Rome: A group of 51 refugee students — 13 women and 38 men – have landed at Rome’s Fiumicino airport.
They will attend two-year Master’s programs at 33 Italian universities, on scholarships they received via the UNHCR-coordinated ‘UNICORE’ project.
The students were selected by the universities on the basis of academic merit and motivation following a public competition announced in April 2022.
Prior to their departure for Italy, the students attended an Italian language course made available by the Università per Stranieri of Perugia and Siena and the University of Notre Dame.
The students are the first to arrive as part of the fourth edition of the UNICORE program. Eligible to apply were refugees living in Cameroon, Malawi, Mozambique, Niger, Nigeria, South Africa, and Zambia, and Zimbabwe. Earlier this year, UNHCR had announced that 69 students would be selected — indicating that more students may still arrive.
“The UNICORE program has changed my life: As you can imagine, a refugee doesn’t have many opportunities to study or make plans for the future,” said Bereket, one of the students to benefit from the program, in a press release provided by UNHCR. “UNICORE gave me hope. When I left Eritrea to go to Ethiopia I started studying business. This is how my passion for finance was born. When I was given the chance to continue my studies in Italy, I chose to stay in that branch. Once I graduate, my dream is to continue gaining experience, both by studying and working. If I can, one day I will go back to my country and maybe I will start my own business.”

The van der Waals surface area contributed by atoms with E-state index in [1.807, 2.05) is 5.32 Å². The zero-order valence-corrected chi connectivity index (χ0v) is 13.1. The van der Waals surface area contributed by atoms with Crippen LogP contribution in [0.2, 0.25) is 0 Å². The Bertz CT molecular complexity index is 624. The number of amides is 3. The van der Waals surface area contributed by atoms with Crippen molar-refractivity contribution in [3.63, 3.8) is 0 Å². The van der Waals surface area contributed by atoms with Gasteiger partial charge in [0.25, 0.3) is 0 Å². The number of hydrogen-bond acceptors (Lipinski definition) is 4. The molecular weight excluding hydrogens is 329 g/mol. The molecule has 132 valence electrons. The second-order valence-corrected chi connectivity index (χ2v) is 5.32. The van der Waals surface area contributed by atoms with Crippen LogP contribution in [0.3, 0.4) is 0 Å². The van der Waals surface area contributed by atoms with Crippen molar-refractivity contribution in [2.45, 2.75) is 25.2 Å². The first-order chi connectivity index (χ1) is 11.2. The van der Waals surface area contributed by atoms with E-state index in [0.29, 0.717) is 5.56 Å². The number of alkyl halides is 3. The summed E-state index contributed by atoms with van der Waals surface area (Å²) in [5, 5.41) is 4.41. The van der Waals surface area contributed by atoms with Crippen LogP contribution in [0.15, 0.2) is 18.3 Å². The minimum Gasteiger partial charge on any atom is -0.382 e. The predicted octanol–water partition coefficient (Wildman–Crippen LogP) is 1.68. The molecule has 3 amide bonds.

Some 38 universities are taking part in UNICORE, and have made over 140 scholarships available in the last four years, according to UNHCR Italy.
UNHCR also said that its project partners — including the Ministry of Foreign Affairs and International Cooperation, Caritas Italiana, Diaconia Valdese, Centro Astalli, Gandhi Charity, the Finanza Etica foundation, and a large network of local partners — would provide students with the necessary support to complete their studies and foster their integration into university life.
“Opportunities such as those offered by the University Corridors project are essential to give refugees the hope of building a prosperous future and we will continue to work towards making them accessible to more and more people,” said Clare Cardoletti, UNHCR Representative for Italy, the Holy See and San Marino.
UNHCR also praised the UNICORE project as part of its efforts to increase university access for refugees. Globally, only 5% of refugees have access to higher education compared with 38% of the non-refugee population, according to UNHCR.